The foundation of the Darien Company

Constitution agreed upon by the Committee of the Company of Scotland trading to Africa and the Indies.

Social & Political
  • Publication place: Edinburgh
  • Publication date: 13th April, 1696
  • Physical description: First edition, single sheet broadside, lower inner margin cut away, text amended in a contemporary hand.
  • Inventory reference: 1295


The foundation of the Darien Company with manuscript alterations as adopted.

This first edition has manuscript alterations reflecting its adoption at a meeting four days later: the printed dateline is followed by the note ‘agreed as amendit Apr. 17’, which refers to two crossings-out in the printed text of the articles.

This is one of the foundation documents for the ill-fated Company of Scotland, otherwise known as the Darien Company, created to challenge the London-based Royal African and East Indian Companies. Patented by Scottish Act on 26th June 1695 (the date of assent by William III), but subject to English Parliamentary and civil protests over the next eight months, its subscription book opened in Edinburgh on 26th February 1696 and closed on 1st August; in between, as these ‘Constitutions’ detail the precise terms of investment and responsibility were hammered out.

As John Pebble recounts, the act itself was “one of the most noble, vainglorious Acts ever passed by the Parliament of Scotland” and “as defined by [its] clauses… there had never been anything like this Company, nor would there ever be anything like it again… for the next 31 years it had the monopoly of Scottish trade with Asia, Africa, and America, and for 21 of these all goods imported by it, with the exception of sugar and tabacco, would be free of duty” (The Darien Disaster (1968), pp.21, 27). For ten years the Company was free to conduct its own hired ships “in warlike or other manner, to any lands, islands, countries or places” outside Europe, and “there to plant colonies, build cities, towns and forts”, and to make its own treaties with native rulers, providing no European sovereign or state had established prior claims: “thus was the Company a nation in itself, with the right to make governments and wage war, to grant freedoms [to Scottish citizens] and impose punishments, to trade where, and with whom it wished… to the King alone did the Company owe allegiance, and in a token of this, and in gratitude, it promised him and his successors one hogshead of tabacco every year” (pp27-28).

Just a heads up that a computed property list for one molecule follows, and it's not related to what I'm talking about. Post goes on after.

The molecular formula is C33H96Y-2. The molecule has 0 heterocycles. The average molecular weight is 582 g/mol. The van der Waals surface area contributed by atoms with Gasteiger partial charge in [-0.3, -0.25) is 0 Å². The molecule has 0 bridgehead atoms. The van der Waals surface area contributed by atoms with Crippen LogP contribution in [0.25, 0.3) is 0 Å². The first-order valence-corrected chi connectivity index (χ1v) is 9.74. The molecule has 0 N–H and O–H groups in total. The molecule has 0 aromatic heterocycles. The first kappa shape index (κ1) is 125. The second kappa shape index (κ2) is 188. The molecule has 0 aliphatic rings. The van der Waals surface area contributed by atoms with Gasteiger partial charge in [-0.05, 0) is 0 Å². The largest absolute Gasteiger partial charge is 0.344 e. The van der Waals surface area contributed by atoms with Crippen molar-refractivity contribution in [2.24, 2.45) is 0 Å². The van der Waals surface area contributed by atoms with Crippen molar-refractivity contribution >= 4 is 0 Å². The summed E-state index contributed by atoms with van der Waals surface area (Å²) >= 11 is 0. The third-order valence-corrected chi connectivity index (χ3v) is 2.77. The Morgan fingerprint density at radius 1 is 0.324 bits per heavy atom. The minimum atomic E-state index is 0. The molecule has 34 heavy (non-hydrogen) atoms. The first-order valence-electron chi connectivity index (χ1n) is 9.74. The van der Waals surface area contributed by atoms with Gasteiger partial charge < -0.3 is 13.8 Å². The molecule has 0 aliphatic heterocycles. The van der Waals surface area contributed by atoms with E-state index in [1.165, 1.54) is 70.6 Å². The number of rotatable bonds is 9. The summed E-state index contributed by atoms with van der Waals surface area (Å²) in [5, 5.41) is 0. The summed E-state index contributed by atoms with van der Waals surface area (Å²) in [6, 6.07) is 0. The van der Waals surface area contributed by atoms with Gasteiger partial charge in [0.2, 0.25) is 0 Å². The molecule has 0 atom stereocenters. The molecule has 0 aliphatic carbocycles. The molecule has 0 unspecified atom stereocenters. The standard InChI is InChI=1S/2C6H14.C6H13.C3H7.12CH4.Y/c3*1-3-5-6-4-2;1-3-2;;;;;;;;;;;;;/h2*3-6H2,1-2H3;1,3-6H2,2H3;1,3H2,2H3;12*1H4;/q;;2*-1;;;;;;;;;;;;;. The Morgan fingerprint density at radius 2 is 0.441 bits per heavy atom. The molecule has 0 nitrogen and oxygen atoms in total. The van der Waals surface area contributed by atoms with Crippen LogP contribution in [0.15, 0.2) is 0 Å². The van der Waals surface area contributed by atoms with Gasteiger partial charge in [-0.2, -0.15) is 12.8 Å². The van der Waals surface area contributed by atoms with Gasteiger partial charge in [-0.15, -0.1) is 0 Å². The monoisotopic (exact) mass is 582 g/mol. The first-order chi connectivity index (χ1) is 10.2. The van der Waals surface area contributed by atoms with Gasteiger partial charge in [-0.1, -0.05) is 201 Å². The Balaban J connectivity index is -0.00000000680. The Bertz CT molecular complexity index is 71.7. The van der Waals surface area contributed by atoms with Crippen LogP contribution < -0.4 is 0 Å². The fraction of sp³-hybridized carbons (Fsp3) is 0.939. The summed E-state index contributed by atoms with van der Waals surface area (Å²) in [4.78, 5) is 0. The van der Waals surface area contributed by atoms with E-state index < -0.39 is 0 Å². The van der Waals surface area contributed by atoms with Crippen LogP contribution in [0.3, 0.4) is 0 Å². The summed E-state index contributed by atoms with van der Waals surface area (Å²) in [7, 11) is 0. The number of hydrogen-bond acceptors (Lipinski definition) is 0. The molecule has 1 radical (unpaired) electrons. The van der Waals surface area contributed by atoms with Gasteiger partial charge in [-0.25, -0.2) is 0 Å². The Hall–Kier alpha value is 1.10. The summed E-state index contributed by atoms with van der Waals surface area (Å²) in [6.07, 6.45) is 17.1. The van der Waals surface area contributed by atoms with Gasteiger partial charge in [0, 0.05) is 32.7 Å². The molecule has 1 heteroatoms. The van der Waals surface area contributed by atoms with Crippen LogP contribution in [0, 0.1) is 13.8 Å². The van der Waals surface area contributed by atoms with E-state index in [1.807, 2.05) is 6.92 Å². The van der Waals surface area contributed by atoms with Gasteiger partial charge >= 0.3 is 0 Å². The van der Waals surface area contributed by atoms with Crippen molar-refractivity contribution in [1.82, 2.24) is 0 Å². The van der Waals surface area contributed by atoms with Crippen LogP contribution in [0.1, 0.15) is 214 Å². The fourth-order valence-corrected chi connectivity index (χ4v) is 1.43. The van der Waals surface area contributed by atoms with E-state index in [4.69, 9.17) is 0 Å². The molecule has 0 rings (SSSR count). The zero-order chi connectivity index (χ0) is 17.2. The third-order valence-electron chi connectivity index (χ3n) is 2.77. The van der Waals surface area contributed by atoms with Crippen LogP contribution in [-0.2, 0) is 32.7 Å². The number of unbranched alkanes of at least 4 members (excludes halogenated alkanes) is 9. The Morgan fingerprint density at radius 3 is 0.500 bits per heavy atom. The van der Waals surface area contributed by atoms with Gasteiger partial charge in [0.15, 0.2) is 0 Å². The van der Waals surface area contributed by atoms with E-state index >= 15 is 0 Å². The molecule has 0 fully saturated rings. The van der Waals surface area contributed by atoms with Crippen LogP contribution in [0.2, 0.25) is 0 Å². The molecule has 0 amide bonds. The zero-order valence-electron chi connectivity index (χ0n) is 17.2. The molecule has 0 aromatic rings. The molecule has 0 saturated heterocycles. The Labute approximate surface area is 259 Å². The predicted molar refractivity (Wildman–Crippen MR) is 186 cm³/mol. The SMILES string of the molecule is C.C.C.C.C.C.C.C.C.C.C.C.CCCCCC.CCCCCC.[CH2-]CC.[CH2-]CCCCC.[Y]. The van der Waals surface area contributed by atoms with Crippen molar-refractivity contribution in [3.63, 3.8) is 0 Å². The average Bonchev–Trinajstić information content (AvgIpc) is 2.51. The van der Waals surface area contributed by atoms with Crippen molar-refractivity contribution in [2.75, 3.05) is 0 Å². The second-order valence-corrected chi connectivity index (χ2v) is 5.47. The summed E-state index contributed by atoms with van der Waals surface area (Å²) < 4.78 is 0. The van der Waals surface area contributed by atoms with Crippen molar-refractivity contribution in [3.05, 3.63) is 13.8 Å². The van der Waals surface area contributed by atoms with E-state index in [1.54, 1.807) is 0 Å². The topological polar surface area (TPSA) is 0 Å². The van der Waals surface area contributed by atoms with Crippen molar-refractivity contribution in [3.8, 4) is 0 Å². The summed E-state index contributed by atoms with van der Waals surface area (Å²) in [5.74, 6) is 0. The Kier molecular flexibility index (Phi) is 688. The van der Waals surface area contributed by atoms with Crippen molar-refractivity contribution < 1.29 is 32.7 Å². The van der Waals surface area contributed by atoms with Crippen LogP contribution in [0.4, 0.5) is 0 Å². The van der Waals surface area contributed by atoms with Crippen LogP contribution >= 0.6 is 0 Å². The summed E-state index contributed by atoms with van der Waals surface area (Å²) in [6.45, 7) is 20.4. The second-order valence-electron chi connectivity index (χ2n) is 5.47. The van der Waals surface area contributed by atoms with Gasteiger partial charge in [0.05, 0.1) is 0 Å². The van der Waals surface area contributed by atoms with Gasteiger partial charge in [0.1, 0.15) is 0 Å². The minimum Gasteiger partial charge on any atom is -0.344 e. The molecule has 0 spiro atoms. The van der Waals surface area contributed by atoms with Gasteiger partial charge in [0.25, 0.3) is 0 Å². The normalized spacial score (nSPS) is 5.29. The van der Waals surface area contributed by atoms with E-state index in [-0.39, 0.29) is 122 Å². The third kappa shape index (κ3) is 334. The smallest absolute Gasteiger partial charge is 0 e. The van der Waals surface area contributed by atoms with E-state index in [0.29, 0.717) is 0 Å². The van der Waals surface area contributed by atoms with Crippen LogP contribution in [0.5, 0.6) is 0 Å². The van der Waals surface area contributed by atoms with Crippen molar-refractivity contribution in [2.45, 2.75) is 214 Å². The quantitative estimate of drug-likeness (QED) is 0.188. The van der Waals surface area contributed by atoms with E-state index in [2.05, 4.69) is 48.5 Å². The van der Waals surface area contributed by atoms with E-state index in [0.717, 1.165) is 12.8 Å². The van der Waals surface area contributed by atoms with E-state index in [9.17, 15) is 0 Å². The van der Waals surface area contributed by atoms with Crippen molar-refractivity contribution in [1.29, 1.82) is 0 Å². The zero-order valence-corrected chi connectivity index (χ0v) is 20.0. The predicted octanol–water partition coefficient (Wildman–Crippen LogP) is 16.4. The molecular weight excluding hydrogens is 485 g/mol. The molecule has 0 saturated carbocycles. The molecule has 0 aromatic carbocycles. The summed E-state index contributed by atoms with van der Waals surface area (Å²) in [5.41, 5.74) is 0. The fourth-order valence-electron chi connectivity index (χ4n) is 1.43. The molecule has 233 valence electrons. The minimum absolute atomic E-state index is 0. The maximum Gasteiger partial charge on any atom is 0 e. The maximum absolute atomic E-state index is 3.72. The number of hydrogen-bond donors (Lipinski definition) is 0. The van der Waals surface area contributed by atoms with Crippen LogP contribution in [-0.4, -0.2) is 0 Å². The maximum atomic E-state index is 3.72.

Of course the Company is now best remembered for its main project, the doomed Central American plantation Caledonia, which collapsed in 1700 with great loss of fortune and life. The worst of all American colonial failures, as much a victim of bad planning as of English or European hostility. Never able to recover its capital or prestige, the Company itself was dissolved in 1707 as part of the Treaty of Union between Scotland and England.

This is the very rare first printing (13th April) of the Darien Company Constitutions: Wing, records four copies, just one of these in Great Britain (NLS). With its revised text it was printed in two forms, a two page version, only one copy of which exists (BL), and a three page version – both dated 17th April as our corrector indicates.


  1. Sabin, 18547.
  2. Wing, C5993A